I should have ridden the paved road, which is one of the most spectacular climbs in the country, far more interesting than the dirt road to the top. Thanks to a fire, there are decent views of the valleys 7000'+ below on either side, as well as the "Imperial walker"/telescope. No squirrels, and very little snow. Ultra #50 -- almost there!
I grew up in this area, spending a lot of time playing in the snow in the winter, swimming, fishing, motorcycle, and horseback riding and camping on this beautiful mountain. Nice retreat from the valley in the summer heat.
The drive to the TH provides better views than the summit...
Used the combination of 2 old jeep roads same as others described here. I enjoyed the hike a lot: very lush, many wildflowers, deer, no people.
Climbed via the hospital flat campground. Didn't see a soul- or a squirrel. As others noted, top has burned but only a little deadfall at the very top. Limited views. Register in the tree stump is completely waterlogged
Hiked Forest Road 507 to near the summit where I went cross country through downed burned timber to the summit ridge. I eventually found the summit registry in a burned out tree stump under some rocks and downed timber. Look for a circular rock design near the stump. I found the benchmark nearby as described in the summit registry. The road was mostly clear of snow. The wind through the standing burned timber made mysterious sounds. A very pleasant solo hike.
I did this on a long day which also included Rice Peak near Mount Lemmon. I did not see any negative signage or squirrels along the route.
and no one around...
Didn't see any signs anywhere about it being closed, but heard some of the squirrels chattering at me from the trees. Nice views of the other sky islands from the road.
Great hike, and what a view!
Found the trail (old logging road) just above the campground that is in ok shape with some brushing done. Took this to its merger with the pass on the main road that goes to summit. Did this with my one and three year old....the first of 2 ultra peaks in 2 days for them in Arizona. Pictures and map of route taken at http://www.willhiteweb.com/arizona_climbing/pinaleno_mountains/mount_graham_257.htm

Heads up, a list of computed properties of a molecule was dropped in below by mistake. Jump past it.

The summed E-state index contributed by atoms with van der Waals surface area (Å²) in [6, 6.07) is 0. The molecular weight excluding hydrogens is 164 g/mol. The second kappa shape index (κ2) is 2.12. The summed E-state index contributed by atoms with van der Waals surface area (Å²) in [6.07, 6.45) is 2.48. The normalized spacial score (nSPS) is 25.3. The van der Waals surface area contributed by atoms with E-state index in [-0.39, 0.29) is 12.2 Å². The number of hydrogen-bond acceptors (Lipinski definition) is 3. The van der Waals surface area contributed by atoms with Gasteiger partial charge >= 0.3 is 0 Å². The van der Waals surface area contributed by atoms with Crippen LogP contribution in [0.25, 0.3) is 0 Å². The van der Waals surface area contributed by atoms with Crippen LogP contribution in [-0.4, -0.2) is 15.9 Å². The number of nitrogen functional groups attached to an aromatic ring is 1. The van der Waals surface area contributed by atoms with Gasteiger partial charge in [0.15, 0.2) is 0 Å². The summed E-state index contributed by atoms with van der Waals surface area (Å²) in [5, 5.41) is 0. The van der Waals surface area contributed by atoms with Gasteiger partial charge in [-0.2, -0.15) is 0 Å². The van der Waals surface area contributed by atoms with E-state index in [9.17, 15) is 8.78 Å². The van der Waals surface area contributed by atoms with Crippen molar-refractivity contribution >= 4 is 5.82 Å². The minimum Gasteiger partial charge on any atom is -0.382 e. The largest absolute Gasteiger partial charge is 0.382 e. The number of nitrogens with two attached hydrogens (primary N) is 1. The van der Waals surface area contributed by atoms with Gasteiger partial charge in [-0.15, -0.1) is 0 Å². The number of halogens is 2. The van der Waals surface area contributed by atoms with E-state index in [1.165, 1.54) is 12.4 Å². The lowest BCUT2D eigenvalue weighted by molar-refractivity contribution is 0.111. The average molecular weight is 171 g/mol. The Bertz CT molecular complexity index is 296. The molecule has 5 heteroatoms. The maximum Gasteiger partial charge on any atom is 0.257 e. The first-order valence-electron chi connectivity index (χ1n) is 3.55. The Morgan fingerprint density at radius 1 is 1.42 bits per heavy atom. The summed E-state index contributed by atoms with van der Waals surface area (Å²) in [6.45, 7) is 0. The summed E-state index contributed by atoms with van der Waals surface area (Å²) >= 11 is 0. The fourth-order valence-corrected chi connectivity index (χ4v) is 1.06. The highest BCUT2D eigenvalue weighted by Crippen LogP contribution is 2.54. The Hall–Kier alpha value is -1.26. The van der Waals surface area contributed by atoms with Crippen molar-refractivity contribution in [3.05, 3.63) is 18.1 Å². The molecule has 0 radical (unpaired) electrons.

Back in 1990 (?) when I walked the closed road
from the south with Sarah, it might have been legal.
I'd like to grease some wheels, and get legal
permission for a very few hikers to visit the summit.
The time and route could be chosen by the Forest service.
Fees could be paid, etc.
Am not making much progress - if you have any ideas
please contact me. Thanks - Andy
One summit, zero red squirrels. It was a cold day, below freezing when I started but that was an improvement over how cold it was while car camping beforehand. Hiked from where the old summit road takes off from the main road, as both were gated. Probably ten miles or so though I cut that down a bit by chopping off some of the switchbacks.
This is a very impressive peak! It towers over the surrounding terrain and creates an ecosystem all its own. I agree with past logs that the drive up the road is more tiring than the hike itself.
Spent a week in Arizona visiting an old HS friend. We summited and on way down got busted by the USFS.(The summit was closed due to ongoing scientific study of the endangered red squirrel and the proposed UA telescope. We walked by the closed signs thinking; "We'll never see a FS ranger!") Pleaded ignorance and confusion on reading the closed area signs. Later in the week, we spent a few days in Havasu Canyon, Humpreys Peak, Walnut Canyon and Sunset Crater.
Road walk with Dean and Rick. Nothing too strenuous about this one. Driving up the paved road is more tiring than the hike.
Duane and I parked at the junction of SR366 and the Mt. Graham Road. Our information had been that this road was badly overgrown, but it had apparently been recently graded to service the fire that charred much of the forest on the south side of the peak. This was the third of nine Ultra-prominence peaks in nine days that we did on our southwest Ultra sweep. Nice hike, even on a road.
One of the most impressive mountains in the desert southwest.